* IAEA report expected to strengthen suspicions about Iran
* Russia believed to be concerned it could hurt diplomacy
* Iran rejects Western allegations it seeks atomic bombs
By Fredrik Dahl
VIENNA, Oct 19 (Reuters) - Russia fears a U.N. report which
is expected to heighten suspicions about Iran's atomic ambitions
could undermine Moscow's initiative to help resolve a nuclear
dispute with Tehran, diplomatic sources said on Wednesday.
Russia's concern about the timing of the U.N. report, due
next month, contrasts with the hopes of Western states that the
document will strengthen their case to step up pressure on the
Islamic state over its nuclear programme.
Western powers fear Iran is using its nuclear programme to
develop atomic weapons. Iran says it needs to refine uranium for
a planned network of nuclear power plants.
Russia's concerns may be a sign of differences among the six
major powers involved in the search for a diplomatic solution to
the nuclear row -- the United States, Russia, China, Britain,
France and Germany -- on how to best approach the Iran issue.
Russia, which has commercial and other links with Iran, has
proposed a step-by-step diplomatic effort to defuse the nuclear
standoff but Western diplomats have given the plan a cool
Moscow and Beijing have backed four rounds of U.N. sanctions
on Iran since 2006 over its refusal to halt sensitive nuclear
work that could have both civilian and military uses.
But they criticised the United States and the European Union
last year for taking additional unilateral steps against the
major oil producer and it is uncertain whether they would back
any new Western sanctions push at the United Nations.
"I think it is unlikely that Russia and China will consent
to a new round of crippling sanctions before negotiations are
given another chance," said Ali Vaez of the Federation of
American Scientists, a Washington-based think tank.
The International Atomic Energy Agency, the U.N. nuclear
watchdog, is expected in its report to spell out in detail why
it said last month that it is "increasingly concerned" that Iran
may be seeking to develop nuclear missiles.
Diplomats say IAEA Director General Yukiya Amano may stop
short of explicitly declaring whether he believes Iran has been
working on a nuclear weapons programme, as Tehran's Western
adversaries would want him to.
"We think the IAEA has a lot of information that would allow
the agency to come to clear findings on the issue of possible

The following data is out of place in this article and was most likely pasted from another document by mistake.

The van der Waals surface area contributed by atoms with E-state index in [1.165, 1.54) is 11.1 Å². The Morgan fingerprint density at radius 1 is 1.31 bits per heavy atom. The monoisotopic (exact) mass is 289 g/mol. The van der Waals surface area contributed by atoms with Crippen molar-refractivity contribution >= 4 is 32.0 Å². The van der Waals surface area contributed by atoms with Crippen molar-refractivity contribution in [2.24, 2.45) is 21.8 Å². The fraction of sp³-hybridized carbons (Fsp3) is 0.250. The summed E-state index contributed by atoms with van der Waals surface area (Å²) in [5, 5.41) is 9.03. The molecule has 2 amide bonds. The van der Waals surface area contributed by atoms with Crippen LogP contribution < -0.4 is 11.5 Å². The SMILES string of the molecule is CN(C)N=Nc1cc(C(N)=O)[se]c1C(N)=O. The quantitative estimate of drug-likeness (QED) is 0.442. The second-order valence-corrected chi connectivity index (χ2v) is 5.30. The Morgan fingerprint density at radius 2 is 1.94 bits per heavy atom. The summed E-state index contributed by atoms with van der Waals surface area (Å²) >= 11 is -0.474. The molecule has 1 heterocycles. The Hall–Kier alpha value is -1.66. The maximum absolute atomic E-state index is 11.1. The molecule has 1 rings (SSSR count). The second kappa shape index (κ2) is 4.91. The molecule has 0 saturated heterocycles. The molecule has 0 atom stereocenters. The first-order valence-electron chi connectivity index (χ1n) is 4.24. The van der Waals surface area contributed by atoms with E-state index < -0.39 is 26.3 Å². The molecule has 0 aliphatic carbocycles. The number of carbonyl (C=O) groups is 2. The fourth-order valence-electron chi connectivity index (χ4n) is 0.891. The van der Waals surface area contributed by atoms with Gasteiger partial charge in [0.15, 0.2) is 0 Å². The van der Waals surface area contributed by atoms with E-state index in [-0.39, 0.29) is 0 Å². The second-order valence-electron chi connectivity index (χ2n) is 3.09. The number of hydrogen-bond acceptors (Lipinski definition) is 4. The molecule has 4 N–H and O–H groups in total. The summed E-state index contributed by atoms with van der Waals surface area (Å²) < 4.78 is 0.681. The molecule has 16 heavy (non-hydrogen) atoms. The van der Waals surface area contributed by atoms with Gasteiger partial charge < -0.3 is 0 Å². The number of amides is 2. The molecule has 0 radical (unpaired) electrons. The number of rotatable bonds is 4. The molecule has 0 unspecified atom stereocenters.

military dimensions," one Western official said.
Vienna-based diplomats stressed that the report was still
being drafted by IAEA experts and the wording could change.
Two diplomats said they believed Russia was concerned that a
strongly worded document would further sour the atmosphere with
Iran and therefore damage the chances of Moscow's diplomatic
plan to succeed.
They suggested Russia was mainly worried about the timing of
the report's publication, rather than about its content.
Russia's mission in Vienna was not immediately available for
Since negotiations between the powers and Iran foundered in
January, Russia has advocated a phased plan in which Tehran
would address concerns that it may be seeking nuclear weapons,
and be rewarded with an easing of sanctions.
The proposal, described by Russian Foreign Minister Sergei
Lavrov in July in Washington, seeks to revive negotiations to
put to rest suspicions that Iran may be seeking nuclear arms.
Talks between Iran and the six powers in Geneva in December
and in Istanbul in January failed to make headway on reining in
Iran's nuclear programme.
Iran has said it is willing to resume discussions, but its
insistence that other countries recognize its right to enrich
uranium is a major stumbling block, particularly for Western
diplomats who see it as an unacceptable precondition.
Western diplomats have raised doubts about the Russian
plan's ability to defuse the long-running row and also noted
that Tehran has yet to give a clear answer to Moscow.
"The Russian proposal does not appear to fly. I can't see
any movement on the nuclear issue," said a senior diplomat based
(Editing by Andrew Heavens)
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